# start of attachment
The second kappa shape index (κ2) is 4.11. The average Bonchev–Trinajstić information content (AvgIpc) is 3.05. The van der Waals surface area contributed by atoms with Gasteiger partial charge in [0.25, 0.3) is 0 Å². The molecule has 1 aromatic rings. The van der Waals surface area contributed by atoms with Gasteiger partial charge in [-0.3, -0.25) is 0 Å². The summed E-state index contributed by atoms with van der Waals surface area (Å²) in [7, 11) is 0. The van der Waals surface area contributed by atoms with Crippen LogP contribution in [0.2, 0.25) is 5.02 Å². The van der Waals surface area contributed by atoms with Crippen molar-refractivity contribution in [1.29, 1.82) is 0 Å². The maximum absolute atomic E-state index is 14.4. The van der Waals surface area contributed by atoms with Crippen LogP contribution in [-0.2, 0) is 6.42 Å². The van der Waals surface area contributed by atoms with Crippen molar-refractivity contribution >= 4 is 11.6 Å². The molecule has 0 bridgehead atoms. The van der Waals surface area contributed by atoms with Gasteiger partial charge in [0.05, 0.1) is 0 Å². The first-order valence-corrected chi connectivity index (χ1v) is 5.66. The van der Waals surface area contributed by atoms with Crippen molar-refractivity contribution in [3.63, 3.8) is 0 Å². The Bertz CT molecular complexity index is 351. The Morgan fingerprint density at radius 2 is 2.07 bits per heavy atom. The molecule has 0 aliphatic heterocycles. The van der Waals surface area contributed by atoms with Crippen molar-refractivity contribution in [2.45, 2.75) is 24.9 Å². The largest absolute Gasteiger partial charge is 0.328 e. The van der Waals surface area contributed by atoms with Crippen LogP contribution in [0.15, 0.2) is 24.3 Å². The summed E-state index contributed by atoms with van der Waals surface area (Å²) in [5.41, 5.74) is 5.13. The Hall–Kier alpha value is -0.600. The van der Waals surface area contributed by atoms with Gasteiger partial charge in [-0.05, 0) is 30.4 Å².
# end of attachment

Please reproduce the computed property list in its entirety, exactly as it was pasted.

The second kappa shape index (κ2) is 4.11. The average Bonchev–Trinajstić information content (AvgIpc) is 3.05. The van der Waals surface area contributed by atoms with Gasteiger partial charge in [0.25, 0.3) is 0 Å². The molecule has 1 aromatic rings. The van der Waals surface area contributed by atoms with Gasteiger partial charge in [-0.3, -0.25) is 0 Å². The summed E-state index contributed by atoms with van der Waals surface area (Å²) in [7, 11) is 0. The van der Waals surface area contributed by atoms with Crippen LogP contribution in [0.2, 0.25) is 5.02 Å². The van der Waals surface area contributed by atoms with Crippen molar-refractivity contribution in [1.29, 1.82) is 0 Å². The maximum absolute atomic E-state index is 14.4. The van der Waals surface area contributed by atoms with Crippen LogP contribution in [-0.2, 0) is 6.42 Å². The van der Waals surface area contributed by atoms with Crippen molar-refractivity contribution >= 4 is 11.6 Å². The molecule has 0 bridgehead atoms. The van der Waals surface area contributed by atoms with Gasteiger partial charge in [0.05, 0.1) is 0 Å². The first-order valence-corrected chi connectivity index (χ1v) is 5.66. The van der Waals surface area contributed by atoms with Crippen molar-refractivity contribution in [3.63, 3.8) is 0 Å². The Bertz CT molecular complexity index is 351. The Morgan fingerprint density at radius 2 is 2.07 bits per heavy atom. The molecule has 0 aliphatic heterocycles. The van der Waals surface area contributed by atoms with Crippen molar-refractivity contribution in [2.45, 2.75) is 24.9 Å². The largest absolute Gasteiger partial charge is 0.328 e. The van der Waals surface area contributed by atoms with Crippen LogP contribution in [0.15, 0.2) is 24.3 Å². The summed E-state index contributed by atoms with van der Waals surface area (Å²) in [5.41, 5.74) is 5.13. The Hall–Kier alpha value is -0.600. The van der Waals surface area contributed by atoms with Gasteiger partial charge in [-0.05, 0) is 30.4 Å².